Members of China’s wealth management sector have warned of the widespread fraudulent use of supply chain finance products to tap funds.
An insider source who spoke to 21st Century Business Herald said that third party wealth management firms and privately offered fund companies have made increasing use of supply chain finance as a means of tapping funds since 2013, when commercial factoring first began to spread in China.
“My impression is that these operations first emerged in 2013, before slowly growing in 2014 and abruptly exploding around 2015 and 2016,” said the source.
“The whole market was doing supply chain finance. Since the second half of 2019, a large number of listed companies have imploded, and a large number of privately offered funds that made use of supply chain financing began to succumb to risk…this is still ongoing.”
According to the source wealth management companies that raise funds from via supply chain financing often channel the proceeds towards listed companies or even small and medium-sized enterprises.
The investments are frequently high-risk and lack collateral, yet on the client side are often marketed to investors as fixed-income products.
“This packaging is to suit the mentality of market investors,” said the source. ‘Most investors are still looking for secure products that provide stable rates of return.”
Supply chain finance products that have met with difficulties include COFCO Trust’s (中粮信托) supply chain credit loan products (供应链信托贷款); Huaye Capital’s (华业资本) accounts receivable creditor’s rights, and those provided by Ningbo Donly.
The most recent and noteworthy example involved Hong Kong-listed entertainment and health conglomerate Camsing Global (承兴国际) and Chinese wealth manager Nuoya Fortune (诺亚财富).
Luo Jing (罗静), Camsing’s chairman, and Jiang Shaoyang (姜绍阳), Camsing’s chief financial supervisor, were arrested by Shanghai authorities at the end of June according to an official statement released on 5 July.
Nuoya Fortune subsequently announced on 8 July that its Gefei Asset (歌斐资产) fund had provided supply chain financing services to a Camsing Global share-controlled affiliate for a total sum of 3.4 billion yuan, and that Gefei had filed a number of lawsuits to protect the interests of fund investors.
The underlying assets for the product involved – the “Chuangshi Hexin Qiye Jidong Privately Offered Fund” (创世核心企业集定私募基金), were the accounts receivable of Camsing Global with JD.com, while the funds were entrusted with Ping An Bank.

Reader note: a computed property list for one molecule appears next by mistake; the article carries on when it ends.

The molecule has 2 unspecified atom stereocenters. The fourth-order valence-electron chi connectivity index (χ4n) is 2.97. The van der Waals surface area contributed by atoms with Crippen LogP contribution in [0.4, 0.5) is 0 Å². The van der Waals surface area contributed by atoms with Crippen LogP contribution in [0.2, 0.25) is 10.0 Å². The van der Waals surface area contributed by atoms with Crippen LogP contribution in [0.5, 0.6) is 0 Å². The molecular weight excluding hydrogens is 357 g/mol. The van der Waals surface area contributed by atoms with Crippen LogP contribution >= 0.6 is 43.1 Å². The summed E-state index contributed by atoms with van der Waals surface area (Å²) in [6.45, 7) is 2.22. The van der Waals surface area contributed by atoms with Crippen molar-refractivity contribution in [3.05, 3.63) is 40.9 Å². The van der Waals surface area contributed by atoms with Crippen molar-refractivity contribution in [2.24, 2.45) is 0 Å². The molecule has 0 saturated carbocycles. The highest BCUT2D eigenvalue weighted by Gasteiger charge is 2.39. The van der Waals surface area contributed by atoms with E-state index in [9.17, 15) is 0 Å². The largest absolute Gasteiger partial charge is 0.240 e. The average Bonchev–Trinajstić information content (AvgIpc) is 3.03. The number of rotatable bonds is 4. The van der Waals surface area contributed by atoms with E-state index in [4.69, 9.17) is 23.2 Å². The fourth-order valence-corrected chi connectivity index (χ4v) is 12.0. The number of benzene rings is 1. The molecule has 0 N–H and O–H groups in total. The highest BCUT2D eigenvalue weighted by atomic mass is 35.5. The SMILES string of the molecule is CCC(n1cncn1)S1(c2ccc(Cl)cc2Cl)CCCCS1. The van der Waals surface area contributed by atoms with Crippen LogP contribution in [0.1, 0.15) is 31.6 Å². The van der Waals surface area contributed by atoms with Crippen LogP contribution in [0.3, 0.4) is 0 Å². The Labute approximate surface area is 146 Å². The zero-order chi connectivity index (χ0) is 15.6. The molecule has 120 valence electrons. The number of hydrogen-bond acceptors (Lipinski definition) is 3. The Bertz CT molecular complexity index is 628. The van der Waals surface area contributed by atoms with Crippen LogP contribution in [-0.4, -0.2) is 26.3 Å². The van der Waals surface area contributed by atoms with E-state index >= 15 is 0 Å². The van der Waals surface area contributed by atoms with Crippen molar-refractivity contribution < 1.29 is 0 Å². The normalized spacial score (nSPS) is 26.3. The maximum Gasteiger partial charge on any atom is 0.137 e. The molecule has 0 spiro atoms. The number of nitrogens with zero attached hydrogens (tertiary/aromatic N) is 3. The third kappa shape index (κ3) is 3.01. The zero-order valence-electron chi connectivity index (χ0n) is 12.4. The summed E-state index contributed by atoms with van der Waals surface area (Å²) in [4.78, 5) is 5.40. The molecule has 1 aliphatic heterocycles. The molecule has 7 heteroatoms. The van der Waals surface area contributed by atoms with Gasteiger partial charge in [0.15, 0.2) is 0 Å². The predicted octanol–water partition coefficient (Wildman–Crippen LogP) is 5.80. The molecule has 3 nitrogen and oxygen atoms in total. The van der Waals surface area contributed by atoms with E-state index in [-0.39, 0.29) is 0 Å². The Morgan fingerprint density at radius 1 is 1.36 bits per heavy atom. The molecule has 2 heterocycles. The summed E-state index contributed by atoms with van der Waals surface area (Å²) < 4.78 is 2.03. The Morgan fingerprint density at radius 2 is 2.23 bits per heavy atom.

The product provided an annualised rate of return of 7.7%, and was categorised as a low risk product given that Camsing Global is a major company, and filing and trusteeship procedures were all compliant.
“These types of operations are an ‘open secret’ in the industry,” said one veteran risk controller to 21st Century Business Herald.
“Some third-party wealth management companies and privately offered funds are engaging in [other] financing in the name of supply chain financing – cases of fraudulence are more severe than imagined by the market.”
The cost of obtaining financing from privately offered funds and third party wealth managers is higher than that provided via conventional channels such as banks.
Troubled enterprises with low credit scores or irregular operations are still inclined to pursue these sources, however, because of their less stringent risk requirements.
“In terms of actual operation, risk control is to some extent a ‘fake topic,'” said the aforementioned risk controller.
“Banks and other major institutions mainly look at collateral when extending loans… for privately offered funds, third party wealth managers and P2P enterprises, risk control departments mainly listen to proprietors.
“A small number of managers even deliberately allowed financing parties to ‘engage in falsification’ and then extend them loans.
“Because falsification is fraud and categorised as a criminal offence, the constraints on financing parties are greater, so once they obtain other funds they are more likely to prioritise repayment of this falsified financing.”